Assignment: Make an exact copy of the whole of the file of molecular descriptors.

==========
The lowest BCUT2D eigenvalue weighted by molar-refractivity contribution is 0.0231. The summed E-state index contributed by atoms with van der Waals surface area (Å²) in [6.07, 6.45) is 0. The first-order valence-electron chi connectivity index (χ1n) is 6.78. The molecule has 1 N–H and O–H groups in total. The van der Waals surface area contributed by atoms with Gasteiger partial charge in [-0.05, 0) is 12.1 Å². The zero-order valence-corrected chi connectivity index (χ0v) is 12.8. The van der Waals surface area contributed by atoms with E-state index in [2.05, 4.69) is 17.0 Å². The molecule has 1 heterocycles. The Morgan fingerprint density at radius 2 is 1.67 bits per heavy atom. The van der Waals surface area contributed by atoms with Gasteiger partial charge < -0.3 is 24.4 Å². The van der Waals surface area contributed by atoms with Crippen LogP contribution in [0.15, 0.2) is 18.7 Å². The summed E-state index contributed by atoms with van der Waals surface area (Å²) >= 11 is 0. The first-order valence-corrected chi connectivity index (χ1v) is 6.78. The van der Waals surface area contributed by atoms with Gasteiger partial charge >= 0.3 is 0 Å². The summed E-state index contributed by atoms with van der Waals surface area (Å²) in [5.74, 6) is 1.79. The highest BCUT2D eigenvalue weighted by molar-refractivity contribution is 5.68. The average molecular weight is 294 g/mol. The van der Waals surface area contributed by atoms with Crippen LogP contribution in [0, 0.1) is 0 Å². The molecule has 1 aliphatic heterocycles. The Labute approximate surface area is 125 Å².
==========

The lowest BCUT2D eigenvalue weighted by molar-refractivity contribution is 0.0231. The summed E-state index contributed by atoms with van der Waals surface area (Å²) in [6.07, 6.45) is 0. The first-order valence-electron chi connectivity index (χ1n) is 6.78. The molecule has 1 N–H and O–H groups in total. The van der Waals surface area contributed by atoms with Gasteiger partial charge in [-0.05, 0) is 12.1 Å². The zero-order valence-corrected chi connectivity index (χ0v) is 12.8. The van der Waals surface area contributed by atoms with E-state index in [2.05, 4.69) is 17.0 Å². The molecule has 1 heterocycles. The Morgan fingerprint density at radius 2 is 1.67 bits per heavy atom. The van der Waals surface area contributed by atoms with Gasteiger partial charge < -0.3 is 24.4 Å². The van der Waals surface area contributed by atoms with Crippen LogP contribution in [0.15, 0.2) is 18.7 Å². The summed E-state index contributed by atoms with van der Waals surface area (Å²) >= 11 is 0. The first-order valence-corrected chi connectivity index (χ1v) is 6.78. The van der Waals surface area contributed by atoms with Gasteiger partial charge >= 0.3 is 0 Å². The summed E-state index contributed by atoms with van der Waals surface area (Å²) in [5.74, 6) is 1.79. The highest BCUT2D eigenvalue weighted by molar-refractivity contribution is 5.68. The average molecular weight is 294 g/mol. The van der Waals surface area contributed by atoms with Crippen LogP contribution in [0, 0.1) is 0 Å². The molecule has 1 aliphatic heterocycles. The Labute approximate surface area is 125 Å².